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Valve Location in Oil Engines

16th September 1938
Page 54
Page 54, 16th September 1938 — Valve Location in Oil Engines
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Which of the following most accurately describes the problem?

A Resume' of Recently Published Patent Specifications

I N designing an oil engine with rocker operated overhead valves, it is often a problem to find space for the injector. A solution of this difficulty is the subject of patent No. 489,995, which comes from L. Gardner and Sons, Ltd., Barton Hall Engine Works, Patricroft, Manchester.

The proposals made are the use of valves in pairs, located near the edge of the cylinder, and operated simultaneously. The drawing, which is a plan view of the scheme, shows the twin, valves which are operated primarily by a small arm, pivoted about the pin (4); this arm is itself moved by a larger rocker (1) pivoting on the pin (2).

The design, which is also applicable to the exhaust valves, not only leaves the centre of the cylinder head clear for the injector (3) but simplifies the problem of providing adequate water passages around the valves.

Non-fouling Gas Producer.

nNE of the problems arising in the construction of gas producers is to prevent the unwanted distillation of tar

and similar substances, which condense in the valve passages and cause fouling of the engine. A producer, claimed to be free from this defect, is shown in patent No. 489,640 (void), by Dr. W.

Koster, Solm strass e, 2, Frankfurt, Germany.

In the drawing, which shows a downdraught producer, air enters the central tube (1), and, passing down, reaches the zone of com bustion (2). From this point the gas descends through a reducing mixture (3) and leaves via a grate and the pipe (4).

The dow ndraught construction causes the distillation products to ri44 gravitate into the combustion zone, where they are broken up chemically and help to form the combustible mixture.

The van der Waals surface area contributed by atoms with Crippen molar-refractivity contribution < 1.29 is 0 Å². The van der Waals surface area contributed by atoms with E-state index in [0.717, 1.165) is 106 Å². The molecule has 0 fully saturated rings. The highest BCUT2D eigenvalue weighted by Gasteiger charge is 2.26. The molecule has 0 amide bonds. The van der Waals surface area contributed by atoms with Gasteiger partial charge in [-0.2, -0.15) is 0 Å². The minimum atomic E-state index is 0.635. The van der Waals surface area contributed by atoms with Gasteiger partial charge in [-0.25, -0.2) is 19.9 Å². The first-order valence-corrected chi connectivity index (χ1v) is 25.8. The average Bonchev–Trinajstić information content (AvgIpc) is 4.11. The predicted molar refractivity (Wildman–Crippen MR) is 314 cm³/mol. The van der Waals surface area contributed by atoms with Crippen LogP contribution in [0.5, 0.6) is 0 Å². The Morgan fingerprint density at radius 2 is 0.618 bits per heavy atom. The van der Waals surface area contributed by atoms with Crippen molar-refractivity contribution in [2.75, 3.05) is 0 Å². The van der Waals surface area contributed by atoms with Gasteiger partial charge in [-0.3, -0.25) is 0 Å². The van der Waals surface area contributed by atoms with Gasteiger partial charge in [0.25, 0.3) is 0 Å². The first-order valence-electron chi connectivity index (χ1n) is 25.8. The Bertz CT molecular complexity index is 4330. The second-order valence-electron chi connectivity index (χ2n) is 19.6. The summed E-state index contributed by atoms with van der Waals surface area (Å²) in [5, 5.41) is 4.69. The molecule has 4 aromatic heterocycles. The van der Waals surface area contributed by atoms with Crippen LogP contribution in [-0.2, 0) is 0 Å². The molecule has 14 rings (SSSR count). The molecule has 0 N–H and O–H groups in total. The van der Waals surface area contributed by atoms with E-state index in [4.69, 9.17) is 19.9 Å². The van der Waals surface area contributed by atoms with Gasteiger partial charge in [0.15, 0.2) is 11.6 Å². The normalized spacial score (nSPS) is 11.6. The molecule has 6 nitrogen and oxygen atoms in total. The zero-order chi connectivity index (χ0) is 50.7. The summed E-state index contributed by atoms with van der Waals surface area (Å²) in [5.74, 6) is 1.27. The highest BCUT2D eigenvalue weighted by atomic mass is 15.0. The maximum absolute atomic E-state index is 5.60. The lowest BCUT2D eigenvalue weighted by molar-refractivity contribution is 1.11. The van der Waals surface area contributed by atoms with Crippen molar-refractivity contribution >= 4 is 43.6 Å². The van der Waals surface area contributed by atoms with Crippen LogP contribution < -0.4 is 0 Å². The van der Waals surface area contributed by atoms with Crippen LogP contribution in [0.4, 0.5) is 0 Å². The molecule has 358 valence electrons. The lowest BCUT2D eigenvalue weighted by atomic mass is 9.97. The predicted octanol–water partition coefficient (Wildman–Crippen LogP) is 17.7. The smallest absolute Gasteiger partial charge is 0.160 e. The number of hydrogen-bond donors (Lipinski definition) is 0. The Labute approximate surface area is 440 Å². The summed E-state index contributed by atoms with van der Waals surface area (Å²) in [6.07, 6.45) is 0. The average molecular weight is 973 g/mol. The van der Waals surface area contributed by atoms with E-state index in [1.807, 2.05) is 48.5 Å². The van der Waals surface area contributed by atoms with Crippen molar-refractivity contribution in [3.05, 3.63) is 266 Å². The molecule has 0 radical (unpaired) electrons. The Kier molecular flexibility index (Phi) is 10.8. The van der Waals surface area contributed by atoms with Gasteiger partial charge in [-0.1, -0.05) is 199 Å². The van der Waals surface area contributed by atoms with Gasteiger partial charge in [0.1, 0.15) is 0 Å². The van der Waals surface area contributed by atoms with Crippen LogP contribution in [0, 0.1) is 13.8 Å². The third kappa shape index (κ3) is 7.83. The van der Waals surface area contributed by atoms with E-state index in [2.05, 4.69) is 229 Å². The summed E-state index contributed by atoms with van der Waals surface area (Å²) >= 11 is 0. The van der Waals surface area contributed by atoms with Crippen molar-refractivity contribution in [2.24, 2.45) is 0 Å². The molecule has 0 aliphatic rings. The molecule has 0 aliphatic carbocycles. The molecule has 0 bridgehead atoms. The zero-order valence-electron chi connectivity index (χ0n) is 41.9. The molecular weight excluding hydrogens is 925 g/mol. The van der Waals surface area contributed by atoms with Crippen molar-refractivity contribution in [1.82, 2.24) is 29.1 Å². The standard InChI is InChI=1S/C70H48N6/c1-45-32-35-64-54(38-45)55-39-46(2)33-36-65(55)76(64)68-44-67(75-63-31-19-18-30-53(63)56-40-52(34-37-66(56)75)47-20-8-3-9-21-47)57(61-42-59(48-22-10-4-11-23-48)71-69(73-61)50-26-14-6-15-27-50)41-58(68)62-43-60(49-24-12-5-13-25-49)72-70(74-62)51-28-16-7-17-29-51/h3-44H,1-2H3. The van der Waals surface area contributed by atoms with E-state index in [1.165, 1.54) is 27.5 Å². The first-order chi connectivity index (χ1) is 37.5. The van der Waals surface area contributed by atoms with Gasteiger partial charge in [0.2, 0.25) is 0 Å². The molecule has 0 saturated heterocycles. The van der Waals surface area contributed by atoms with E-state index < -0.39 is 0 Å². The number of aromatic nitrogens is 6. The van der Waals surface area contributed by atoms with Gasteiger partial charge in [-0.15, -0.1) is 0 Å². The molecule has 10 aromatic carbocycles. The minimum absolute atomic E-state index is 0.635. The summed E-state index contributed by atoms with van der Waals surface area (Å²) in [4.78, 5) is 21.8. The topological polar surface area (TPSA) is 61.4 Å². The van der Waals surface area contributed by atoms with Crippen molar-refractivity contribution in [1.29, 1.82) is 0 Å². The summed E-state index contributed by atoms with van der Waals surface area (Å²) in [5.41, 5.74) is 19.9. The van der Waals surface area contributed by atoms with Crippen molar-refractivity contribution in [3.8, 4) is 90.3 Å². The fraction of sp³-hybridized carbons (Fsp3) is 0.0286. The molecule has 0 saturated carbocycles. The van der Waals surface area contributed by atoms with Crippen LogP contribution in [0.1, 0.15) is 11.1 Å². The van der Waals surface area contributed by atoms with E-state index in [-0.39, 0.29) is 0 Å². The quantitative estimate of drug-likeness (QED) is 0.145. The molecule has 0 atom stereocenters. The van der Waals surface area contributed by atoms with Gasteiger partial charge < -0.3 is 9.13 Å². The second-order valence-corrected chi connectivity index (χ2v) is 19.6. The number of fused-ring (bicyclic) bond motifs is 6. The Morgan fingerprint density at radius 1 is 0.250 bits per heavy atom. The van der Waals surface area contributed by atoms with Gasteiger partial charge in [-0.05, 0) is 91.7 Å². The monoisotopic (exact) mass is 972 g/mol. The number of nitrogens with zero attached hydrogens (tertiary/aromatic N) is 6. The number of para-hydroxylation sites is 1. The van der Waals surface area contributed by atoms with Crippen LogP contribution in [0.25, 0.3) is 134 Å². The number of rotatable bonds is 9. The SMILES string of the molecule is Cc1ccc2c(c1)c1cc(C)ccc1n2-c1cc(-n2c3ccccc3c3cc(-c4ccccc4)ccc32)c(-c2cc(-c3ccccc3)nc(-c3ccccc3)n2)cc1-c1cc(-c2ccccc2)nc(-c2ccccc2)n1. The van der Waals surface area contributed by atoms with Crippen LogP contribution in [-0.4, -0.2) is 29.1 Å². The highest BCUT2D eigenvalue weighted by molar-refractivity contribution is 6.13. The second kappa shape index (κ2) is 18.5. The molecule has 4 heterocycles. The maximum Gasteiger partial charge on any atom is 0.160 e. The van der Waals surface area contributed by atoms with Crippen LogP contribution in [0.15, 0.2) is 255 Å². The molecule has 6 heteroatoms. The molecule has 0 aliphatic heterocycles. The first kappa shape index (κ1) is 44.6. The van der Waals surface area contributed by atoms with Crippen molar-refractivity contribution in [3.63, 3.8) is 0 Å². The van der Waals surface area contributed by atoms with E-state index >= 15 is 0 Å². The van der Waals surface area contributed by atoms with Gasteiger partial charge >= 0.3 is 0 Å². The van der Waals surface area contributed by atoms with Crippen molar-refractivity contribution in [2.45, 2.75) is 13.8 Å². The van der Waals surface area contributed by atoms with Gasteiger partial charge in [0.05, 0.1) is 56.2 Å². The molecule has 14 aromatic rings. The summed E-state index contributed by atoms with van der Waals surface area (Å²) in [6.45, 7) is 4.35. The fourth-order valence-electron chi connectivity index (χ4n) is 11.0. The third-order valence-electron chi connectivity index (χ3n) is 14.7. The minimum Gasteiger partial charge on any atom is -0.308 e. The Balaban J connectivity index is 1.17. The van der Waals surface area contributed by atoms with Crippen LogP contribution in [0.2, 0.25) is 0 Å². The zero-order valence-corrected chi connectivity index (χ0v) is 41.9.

An essential feature of the patent is that the height of the inlet tube (1) must be adjustable; this is to accommodate fuels of varying composition. Another point is that, for starting purposes, the zone of combustion must be initiated with a small quantity of charcoal, otherwise a little tar would be distilled for a *few minutes.

A Self-contained Injection Pump.

ACOMPACT assembly of injection pump, governor, automatic advance and fuel feed-pump is disclosed in patent No. 489,817, by Scintilla. Ltd., of Soleure, Switzerland. The object of the design is to minimize the piping arrangement, in addition to saving space.

The drive-shaft is connected to the camshaft of the pump by a helically splined coupling (4), which serves to adjust the timing. This mechanism is controlled by a tubular piston (3)

surrounding the splined shaft. The piston is moved by oil pressure -from the gear pump (2), the force produced being proportional to the speed of the engine. The gear pump performs a triple function. It draws in fuel and feeds it to the pump supply channel (1), and, further, it acts as the motive power for operating both the timing adjustment and the speed governor. The latter device is shown at the left of the unit, and, comprises a springloaded piston (6), operating the rackrod of the pump via a bell-crank (5).

Progress in Centrifugal-type Clutches.

THE latest developments in the J. design of clutches are shown in patent No. 489,780, which comes from C. Higgs and the Borg and Beck Co., Ltd., both of Brock House, Langham Street, London, W.1. The patent deals with clutches of the semi-centrifugal type, in which a light springpressure is intensified by centrifugal action.

The drawing shows the friction plates, the pressure plate and the usual springs (1). The last-named, instead of abutting on the casing, are held in cups (2), attached to weighted levers (3). These levers are pivoted on a ring, fixed to the casing, and, when revolved at speed, move inwards and so increase the spring pressure. The patent is based more upon constructional detail than upon the main principle, which is already incorporated in some clutches.

Improved Ram for Hydraulic Tippers.

HYDRAULIC tipping gears must, of necessity, be provided with an automatic pressure release which operates when the piston reaches its limit, and patent No. 489,663 shows a device of this type which is claimed to avoid

stressing the mechanism. The patentee is the Clayton Dewandre Co., Ltd. and others, of Titanic Works, Lincoln.

The drawing shows part cf the inner cylinder of a telescoping pair, in which the piston (3) of the ram slides. The ram is shown in its fully extended position, in which the release valve (2) is forcibly opened by pressure upon a crossbar (1) which meets a sleeve (4) located in the cylinder end. Once the valve is opened, the oil passes freely upwards and escapes via an annular space leading the return pipe (not shown).


People: W. Koster

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